Allowing only a minuscule fraction of people to become postdocs to begin with, and then creating government-funded ad hoc, permanent research positions for those who do not have what it takes to be PIs, is not the way to go. It is not right, it is not fair, it is wasteful use of taxpayers’ money, and it does not serve the best interest of society in the long run.
I think that what might work is a specific funding program aimed at connecting PIs and senior postdocs with potential employers, similar to internships.
Rohn is right in that starting a new career when one is in the late 30s can be a difficult proposition, but we know from the actual record that it is possible and that it does happen (which is why one does not see many former postdocs in unemployment lines or flipping burgers). These are people who can become effective contributors in different settings; I think that the effort must be directed toward connecting them with prospective employers.
The current system, which includes a few years of term postdoctoral appointment as a necessary intermediate step between the doctorate and, typically, a tenure-track faculty appointment, has been the subject of criticism and the source of discontent for many years. To be sure, some of the charges that Rohn levies against the postdoctoral position have some merit, and in fact the contention has been periodically put forward by some, that postdoctoral positions should simply be abolished.
In my opinion, however, Rohn completely misdiagnoses the problem, in the process perpetuating appalling misconceptions about the scientific environment and its players.
Aside from dealing a significant blow to the nation’s research output, scientific standing and overall productivity, her proposed course of action (one which will likely and luckily never be implemented) would have the result of greatly reducing opportunities for promising young scientists, accelerate the (already observable) overall aging of the scientific enterprise, reward seniority, independent wealth and/or stubbornness over excellence, and quite likely exacerbate the existing, serious problem of “scientific castes”.
And I also think that it would altogether make the research environment a less exciting, staler milieu.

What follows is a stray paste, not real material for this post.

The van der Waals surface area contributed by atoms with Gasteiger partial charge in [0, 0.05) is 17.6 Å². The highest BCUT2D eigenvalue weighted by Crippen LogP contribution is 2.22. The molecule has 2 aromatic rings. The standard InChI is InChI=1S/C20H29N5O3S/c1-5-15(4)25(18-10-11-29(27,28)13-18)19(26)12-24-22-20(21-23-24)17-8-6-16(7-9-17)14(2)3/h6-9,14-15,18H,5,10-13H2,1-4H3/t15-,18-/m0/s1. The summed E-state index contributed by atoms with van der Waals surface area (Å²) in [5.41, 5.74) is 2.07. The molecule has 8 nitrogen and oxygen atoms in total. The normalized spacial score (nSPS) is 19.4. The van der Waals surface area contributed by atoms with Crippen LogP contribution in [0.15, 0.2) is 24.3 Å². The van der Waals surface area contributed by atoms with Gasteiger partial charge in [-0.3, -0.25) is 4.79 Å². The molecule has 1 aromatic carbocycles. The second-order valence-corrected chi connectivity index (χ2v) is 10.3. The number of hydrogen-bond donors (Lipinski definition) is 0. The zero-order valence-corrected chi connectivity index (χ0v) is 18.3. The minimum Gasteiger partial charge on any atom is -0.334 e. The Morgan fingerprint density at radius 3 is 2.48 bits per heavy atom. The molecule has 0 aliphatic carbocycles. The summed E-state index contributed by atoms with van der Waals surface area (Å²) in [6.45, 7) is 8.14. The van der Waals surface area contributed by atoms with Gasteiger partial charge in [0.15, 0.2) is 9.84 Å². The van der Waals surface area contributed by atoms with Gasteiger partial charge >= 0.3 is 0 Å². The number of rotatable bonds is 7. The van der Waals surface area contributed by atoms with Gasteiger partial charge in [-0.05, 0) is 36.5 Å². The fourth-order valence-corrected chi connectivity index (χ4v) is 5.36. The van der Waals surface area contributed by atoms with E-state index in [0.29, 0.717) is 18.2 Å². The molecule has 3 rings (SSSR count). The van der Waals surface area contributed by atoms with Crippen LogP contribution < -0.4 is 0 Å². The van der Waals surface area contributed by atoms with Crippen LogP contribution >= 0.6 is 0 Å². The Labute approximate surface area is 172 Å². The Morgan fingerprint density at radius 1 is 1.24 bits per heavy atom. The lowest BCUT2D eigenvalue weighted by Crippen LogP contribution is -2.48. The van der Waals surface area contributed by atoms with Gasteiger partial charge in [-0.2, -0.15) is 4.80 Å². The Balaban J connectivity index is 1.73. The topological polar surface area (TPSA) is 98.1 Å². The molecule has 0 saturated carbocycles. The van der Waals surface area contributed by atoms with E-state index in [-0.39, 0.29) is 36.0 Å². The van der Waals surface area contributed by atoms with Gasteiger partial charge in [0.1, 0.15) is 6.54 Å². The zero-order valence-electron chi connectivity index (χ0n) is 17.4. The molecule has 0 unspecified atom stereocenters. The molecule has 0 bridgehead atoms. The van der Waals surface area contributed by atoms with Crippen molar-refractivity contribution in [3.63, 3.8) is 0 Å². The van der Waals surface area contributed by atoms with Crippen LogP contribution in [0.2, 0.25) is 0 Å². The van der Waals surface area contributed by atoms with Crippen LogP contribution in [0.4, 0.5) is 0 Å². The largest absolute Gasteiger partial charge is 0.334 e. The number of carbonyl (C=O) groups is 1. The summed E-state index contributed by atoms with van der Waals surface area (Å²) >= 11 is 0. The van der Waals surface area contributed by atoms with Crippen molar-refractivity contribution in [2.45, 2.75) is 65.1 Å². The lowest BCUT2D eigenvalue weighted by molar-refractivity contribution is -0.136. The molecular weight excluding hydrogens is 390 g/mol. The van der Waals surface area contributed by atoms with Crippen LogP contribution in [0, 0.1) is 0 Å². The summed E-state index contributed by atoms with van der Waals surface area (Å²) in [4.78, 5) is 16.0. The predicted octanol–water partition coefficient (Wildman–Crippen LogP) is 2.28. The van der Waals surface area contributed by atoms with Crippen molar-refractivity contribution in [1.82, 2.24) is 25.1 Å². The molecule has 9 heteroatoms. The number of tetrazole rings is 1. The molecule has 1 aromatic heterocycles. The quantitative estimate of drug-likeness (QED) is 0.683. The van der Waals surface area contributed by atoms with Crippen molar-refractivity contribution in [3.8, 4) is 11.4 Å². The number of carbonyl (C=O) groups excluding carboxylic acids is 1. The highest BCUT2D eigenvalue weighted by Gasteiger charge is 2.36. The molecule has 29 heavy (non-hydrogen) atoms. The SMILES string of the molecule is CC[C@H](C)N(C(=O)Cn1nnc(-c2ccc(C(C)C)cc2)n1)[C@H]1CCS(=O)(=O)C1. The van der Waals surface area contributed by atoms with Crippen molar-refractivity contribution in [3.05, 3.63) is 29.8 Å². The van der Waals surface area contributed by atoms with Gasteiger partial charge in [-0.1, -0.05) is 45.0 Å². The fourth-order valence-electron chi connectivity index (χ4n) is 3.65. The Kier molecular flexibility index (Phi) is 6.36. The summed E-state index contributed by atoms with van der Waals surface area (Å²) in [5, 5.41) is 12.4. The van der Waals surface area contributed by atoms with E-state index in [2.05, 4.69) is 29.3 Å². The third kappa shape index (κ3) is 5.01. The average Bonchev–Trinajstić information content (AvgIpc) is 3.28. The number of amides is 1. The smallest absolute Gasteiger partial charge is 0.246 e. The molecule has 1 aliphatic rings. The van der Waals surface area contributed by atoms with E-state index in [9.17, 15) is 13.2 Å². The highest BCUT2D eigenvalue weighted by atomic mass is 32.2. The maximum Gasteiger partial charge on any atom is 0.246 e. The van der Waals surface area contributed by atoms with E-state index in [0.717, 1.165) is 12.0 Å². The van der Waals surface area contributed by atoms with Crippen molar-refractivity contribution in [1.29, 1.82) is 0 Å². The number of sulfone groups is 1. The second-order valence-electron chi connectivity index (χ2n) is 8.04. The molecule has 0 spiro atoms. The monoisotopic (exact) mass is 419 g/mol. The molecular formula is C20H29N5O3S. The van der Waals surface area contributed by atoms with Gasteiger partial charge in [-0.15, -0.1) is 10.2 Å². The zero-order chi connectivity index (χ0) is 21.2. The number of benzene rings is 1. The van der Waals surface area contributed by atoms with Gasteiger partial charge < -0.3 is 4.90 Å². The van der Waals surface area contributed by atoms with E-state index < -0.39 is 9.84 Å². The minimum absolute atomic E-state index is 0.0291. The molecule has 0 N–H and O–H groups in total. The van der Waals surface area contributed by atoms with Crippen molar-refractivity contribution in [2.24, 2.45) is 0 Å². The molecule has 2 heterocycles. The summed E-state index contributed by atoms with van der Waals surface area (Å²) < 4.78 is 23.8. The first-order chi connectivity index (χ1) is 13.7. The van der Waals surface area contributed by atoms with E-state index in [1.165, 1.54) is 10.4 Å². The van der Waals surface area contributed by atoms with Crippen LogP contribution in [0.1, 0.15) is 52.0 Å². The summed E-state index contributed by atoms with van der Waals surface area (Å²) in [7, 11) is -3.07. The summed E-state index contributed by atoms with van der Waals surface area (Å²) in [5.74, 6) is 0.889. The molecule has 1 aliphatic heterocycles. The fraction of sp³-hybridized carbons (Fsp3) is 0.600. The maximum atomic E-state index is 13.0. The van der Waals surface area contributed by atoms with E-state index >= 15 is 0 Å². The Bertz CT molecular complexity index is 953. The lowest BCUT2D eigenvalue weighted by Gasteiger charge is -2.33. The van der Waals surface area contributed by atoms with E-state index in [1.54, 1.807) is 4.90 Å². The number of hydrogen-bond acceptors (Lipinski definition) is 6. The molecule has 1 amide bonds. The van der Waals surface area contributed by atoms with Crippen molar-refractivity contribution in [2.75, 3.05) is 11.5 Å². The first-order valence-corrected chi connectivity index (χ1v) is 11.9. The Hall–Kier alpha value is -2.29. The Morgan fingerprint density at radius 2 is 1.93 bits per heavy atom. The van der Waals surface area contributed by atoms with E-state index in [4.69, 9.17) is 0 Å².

To what extent, in this day and age, any job can be really called “permanent”, is unclear to me.
 Rohn makes the
trite usual point that “to force a highly trained postdoc from research is a terrible waste”. I am not going to repeat here what I (together with countless others) have already stated (I did it in this post, for example), other than that this happens to everyone in every walk of life, that there is nothing special about scientists (oh, I know, it is so much harder, blah blah blah…), that by that token we should shut down 99% of all arts, humanities and sports programs, etc. As for the “tournament model”, it is not clear to me why people think that that is a specific feature of the scientific career only. Capitalism is based on competition, like it or not (I don’t like it but I don’t think it’s going to go away soon). We are all competing, all the time, either to get a job, or to keep a job (i.e., to keep our business afloat or be spared by the next round of layoffs).
 This, of course, begs the question: how would one go about picking the “very best” PhD graduates, the ones to encourage to pursue the postdoctoral path ? It is already difficult as it is to pick the best candidate for an assistant professor position, from a pool of postdocs with a fairly extensive research record. Would identifying the most promising and research-talented freshly minted PhDs, out of a much larger pool of junior scientists with necessarily less experience and (usually) no record of independent work, not be even more difficult ? I mean, at that point the only differentiating aspect would be the school where…. oh… wait… never mind… silly me.
 Frankly, I think that five years is a long time pretty much in every discipline. I also have to admit it, I have the sense that in some fields there is the tendency to confuse opportunity with availability. The fact that the money is there to prolong a postdoctoral appointment, does not mean that that is necessarily what serves best the interest of the trainee.